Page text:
Vaccine access poses challenges 

Tiered system slows access for many

Across the country, communities rush to vaccinate their most at-risk citizens: the elderly and health-care workers first. However, even locally, in the scramble to receive the coveted COVID-19 vaccine, some people cut the lines, leaving out those who are most vulnerable without the vaccine.  

The United States has distributed tens of millions of doses of the vaccine since the federal Food and Drug Administration first approved vaccines in early December. These numbers, however, pale in comparison to the need for the COVID-19 vaccine. This initial lack of distribution and scramble by Americans to receive the vaccine brings concerns about vaccine equity.

In an effort to fairly distribute the vaccine to those most in need, the state and federal government created tiers of people to receive the vaccine. The tiers are typically organized by age but  health care workers also take priority. Nevertheless, there is still plenty of uncertainty and confusion regarding who will receive the vaccine.

“I think vaccine efforts were set up to encounter struggles, not successes. There aren’t enough vaccines for everyone, and this is a serious virus. Humans can exhibit the most altruistic and heroic behaviors, but we are known to do what it takes in the face of perceived danger,” nursing home doctor and Co-Chair of Antioch Medical Center’s Ethics Committee Annita Mittal said.

People interested in receiving the vaccine must coordinate with multiple distributors. Contra Costa County has many sites for distributing vaccinations. Locally, major healthcare providers like John Muir and Kaiser distribute the vaccine as well.

“I’m on three different sites where I am on a list and I’m waiting to hear from one of them,”  Acalanes math teacher Barbara Mochizuki said.

Recently, California also launched the MyTurn app, which helps people schedule an appointment for the vaccine, and notifies them when it’s their turn to receive it. 

“Leveraging California’s innovation and technology assets, the state is officially launching MyTurn today, a new system for Californians to learn when they are eligible to be vaccinated, a place to make an appointment when eligible, and a mechanism to easily track vaccination data,” a Jan. 26 press release from the State of California said. 

Various people across the Lamorinda community successfully received the vaccine early on, specifically healthcare workers and those who are over 75 years of age.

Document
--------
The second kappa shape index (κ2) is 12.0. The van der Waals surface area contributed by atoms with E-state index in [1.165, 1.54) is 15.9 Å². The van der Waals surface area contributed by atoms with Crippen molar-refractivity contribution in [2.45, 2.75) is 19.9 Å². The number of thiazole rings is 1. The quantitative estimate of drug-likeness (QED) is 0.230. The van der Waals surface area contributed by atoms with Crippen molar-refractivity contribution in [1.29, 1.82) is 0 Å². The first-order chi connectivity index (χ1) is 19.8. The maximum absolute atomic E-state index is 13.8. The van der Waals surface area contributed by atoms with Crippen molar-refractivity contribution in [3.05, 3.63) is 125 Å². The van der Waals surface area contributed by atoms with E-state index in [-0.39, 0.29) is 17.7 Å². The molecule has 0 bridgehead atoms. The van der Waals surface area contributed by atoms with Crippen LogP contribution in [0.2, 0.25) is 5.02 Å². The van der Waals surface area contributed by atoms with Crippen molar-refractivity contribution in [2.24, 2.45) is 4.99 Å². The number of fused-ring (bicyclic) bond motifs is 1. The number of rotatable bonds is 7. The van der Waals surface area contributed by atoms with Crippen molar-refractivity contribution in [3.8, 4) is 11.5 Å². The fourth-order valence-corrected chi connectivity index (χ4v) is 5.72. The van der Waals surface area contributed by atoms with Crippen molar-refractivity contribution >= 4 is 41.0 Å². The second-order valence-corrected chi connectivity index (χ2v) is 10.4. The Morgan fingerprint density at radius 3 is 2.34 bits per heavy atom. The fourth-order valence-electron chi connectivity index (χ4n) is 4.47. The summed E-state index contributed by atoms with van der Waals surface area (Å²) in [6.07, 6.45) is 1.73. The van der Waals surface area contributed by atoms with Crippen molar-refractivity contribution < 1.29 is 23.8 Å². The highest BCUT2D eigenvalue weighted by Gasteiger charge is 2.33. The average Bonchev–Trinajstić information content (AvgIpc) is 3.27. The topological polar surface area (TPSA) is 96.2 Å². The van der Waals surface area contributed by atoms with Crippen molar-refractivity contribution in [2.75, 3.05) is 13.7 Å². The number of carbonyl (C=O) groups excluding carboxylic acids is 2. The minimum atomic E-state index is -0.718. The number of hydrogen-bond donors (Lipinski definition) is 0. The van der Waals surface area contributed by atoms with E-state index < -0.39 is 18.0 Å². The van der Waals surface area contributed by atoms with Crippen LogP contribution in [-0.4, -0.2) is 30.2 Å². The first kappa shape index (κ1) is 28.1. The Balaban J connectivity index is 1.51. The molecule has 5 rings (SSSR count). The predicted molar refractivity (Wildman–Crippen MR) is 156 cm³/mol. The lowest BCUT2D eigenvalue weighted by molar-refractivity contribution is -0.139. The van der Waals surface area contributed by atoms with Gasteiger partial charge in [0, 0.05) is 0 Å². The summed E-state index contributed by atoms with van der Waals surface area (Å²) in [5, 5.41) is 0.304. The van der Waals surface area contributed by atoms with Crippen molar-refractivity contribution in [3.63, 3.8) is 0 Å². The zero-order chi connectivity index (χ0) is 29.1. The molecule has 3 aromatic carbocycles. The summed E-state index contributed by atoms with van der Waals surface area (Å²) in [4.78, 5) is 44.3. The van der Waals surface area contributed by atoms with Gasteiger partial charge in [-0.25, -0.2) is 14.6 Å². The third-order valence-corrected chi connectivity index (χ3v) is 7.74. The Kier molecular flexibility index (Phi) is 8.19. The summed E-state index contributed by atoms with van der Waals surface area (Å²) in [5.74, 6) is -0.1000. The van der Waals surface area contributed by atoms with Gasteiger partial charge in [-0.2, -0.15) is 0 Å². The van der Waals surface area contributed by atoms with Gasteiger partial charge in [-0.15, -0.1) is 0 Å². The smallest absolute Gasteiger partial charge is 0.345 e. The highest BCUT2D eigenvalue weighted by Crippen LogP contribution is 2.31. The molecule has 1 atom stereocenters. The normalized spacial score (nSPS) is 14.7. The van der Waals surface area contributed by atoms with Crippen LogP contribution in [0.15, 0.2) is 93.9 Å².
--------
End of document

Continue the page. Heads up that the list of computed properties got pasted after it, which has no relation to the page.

“The Kaiser clinic where I received the first dose was very well organized, and the vaccine distribution went smoothly. We had to stay for 15 minutes after the jab to see if there were any serious reactions. The side effect I got was a bit of soreness around the area of the arm receiving the vaccine, which lasted just a few days.” 82-year-old local Rossmoor resident Joanna Nock said.

However, many others had different experiences. If one is not a healthcare worker or above 75 years old, it was initially much more difficult for them to receive the vaccine. 

“I do know other people who are my age and have no health risks who’ve managed to get it. Sometimes it’s just luck. I had one friend who called me and said, ‘You should try this site I got in’, and then they changed it,” math teacher Mochizuki said.

Mochizuki has not received the vaccine yet, despite being a teacher over 65 with pre-existing conditions. Many without pre-existing conditions, however, received the vaccine, some not even in this age group. 

Another concern is the strict age cutoff. Many teachers in the Acalanes Union High School District are under 65, but only by a few years. 

“A lot of the teachers at our schools may not be over 65 but a lot of them are over 55. And so I know people who are concerned,” Mochizuki said. 

Acalanes English teacher, Cathy Challacombe, is in this category. She is not over 65 and therefore has not qualified for the vaccine. 

“[My husband] was able to get vaccinated and he totally felt guilty about it. I don’t want him to feel guilty about it. I have tried all sorts of ways to get a vaccine, and so far no good,” Challacombe said. 

Specific communities across the nation concerned people about vaccine equity. Locally, though, many anonymous volunteers filed complaints about the Stanley Middle School Clinic, a vaccine distribution location here in Lafayette. The County, however, recently shut it down for unknown reasons.  

To combat any potential inequity locally, the Contra Costa County Public Health Ethics board and other similar boards work to manage concerns regarding vaccine equity. 

“Ethics Committees in the health care setting serve three main functions: to educate staff, to do consultations when requested on ethical issues, and to review and create policies within a facility or organization so that practices are consistent, in keeping with the standards of care, and fair,” Mittal said. 

However, as concerns about vaccine inequity play out, people across the globe must work together to most effectively handle this worldwide pandemic.

“This has been a very unique journey, so extending kindness and some compassion every day even if you are short on it does make a big difference, especially right now,” Mittal said.